Directed by: Vinko Laotovic

Written by: Vinko Laotovic; Wei Tai

Cast: Mark Mammone; Ved Redic; Steven Vulin

On 25 June 1991, Slovenia and Croatia became the first republic to declare independence from Yugoslavia, resulting in a civil war that lasted for more than 4 years. Tomislav, a Croatian chef, is captured and forced to cook for the Serbian Army. The chef finds solace in his diary, even as he watches the destruction of his people. But can he survive his imprisonment when a case of food poisoning causes the Serbian Army to suspect him of tempering with their food? This film is based on real diary and tells the tragic incident in this history.

Review:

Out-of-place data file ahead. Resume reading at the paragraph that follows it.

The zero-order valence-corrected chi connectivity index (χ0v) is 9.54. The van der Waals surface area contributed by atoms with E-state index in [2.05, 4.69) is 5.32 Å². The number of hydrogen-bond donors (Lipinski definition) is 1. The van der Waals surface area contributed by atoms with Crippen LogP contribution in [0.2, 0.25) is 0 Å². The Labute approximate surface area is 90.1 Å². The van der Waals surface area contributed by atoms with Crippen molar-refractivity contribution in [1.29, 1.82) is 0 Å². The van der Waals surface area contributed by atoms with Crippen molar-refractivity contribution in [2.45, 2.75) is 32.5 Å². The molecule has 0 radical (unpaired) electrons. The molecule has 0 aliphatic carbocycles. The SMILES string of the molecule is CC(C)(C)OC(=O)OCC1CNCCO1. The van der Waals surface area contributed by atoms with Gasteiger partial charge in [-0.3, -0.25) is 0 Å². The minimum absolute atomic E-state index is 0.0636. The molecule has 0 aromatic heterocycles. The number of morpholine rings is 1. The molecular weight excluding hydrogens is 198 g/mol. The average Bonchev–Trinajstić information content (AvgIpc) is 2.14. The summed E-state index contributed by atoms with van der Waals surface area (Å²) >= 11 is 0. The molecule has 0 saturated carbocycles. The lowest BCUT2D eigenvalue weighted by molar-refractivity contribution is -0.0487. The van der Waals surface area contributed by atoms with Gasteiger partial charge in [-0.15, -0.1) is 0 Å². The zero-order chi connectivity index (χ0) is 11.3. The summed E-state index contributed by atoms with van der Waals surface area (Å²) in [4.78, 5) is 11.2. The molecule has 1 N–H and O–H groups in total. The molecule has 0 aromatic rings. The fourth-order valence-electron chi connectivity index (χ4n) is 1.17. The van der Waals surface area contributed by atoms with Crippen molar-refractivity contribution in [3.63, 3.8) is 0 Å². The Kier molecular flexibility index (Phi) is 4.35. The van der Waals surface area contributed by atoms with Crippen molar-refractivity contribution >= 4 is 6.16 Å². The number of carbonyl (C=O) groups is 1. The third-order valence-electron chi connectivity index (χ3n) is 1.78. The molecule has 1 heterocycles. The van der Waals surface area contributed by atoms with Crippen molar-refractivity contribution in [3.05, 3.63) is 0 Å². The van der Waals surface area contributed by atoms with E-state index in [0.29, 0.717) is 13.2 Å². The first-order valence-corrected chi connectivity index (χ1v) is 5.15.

The film Tomislav’s Diary, inspired by true events, tells the narrative of two men, Tomislav and Goran, and the friendship that rises between the two amidst escalating ethnic tensions between their native countries of Serbia/Yugoslavia and Croatia during the 1990s. Taking place along territory occupied by Yugioslavia (however, formerly Croatian), Tomislav’s Diary opens with a few concise texts of historical background informing the viewers of the impact of the death of Yugoslavian President Josip Broz Tito in 1980, and how this henceforth impacted Yugoslavia’s political relationships with its neighboring countries, one such being Croatia. In the film, our titular character Tomislav, a Croatian, is first introduced as his capture by Yugoslav armed forces, and forced to stay with the Yugoslav military cooks, Goran and Stevo, Serbians supporting the Yugoslav war efforts. Viewers are met with immediate tensions between Tomislav and Goran, each, at first, allowing for their ethnic devotions to dictate their impressions of the other, however as the film progresses, as do Tomislav and Goran’s tolerance for one another and their perspectives, the true antagonist being the crude nature of war, invasion, and the struggle for power.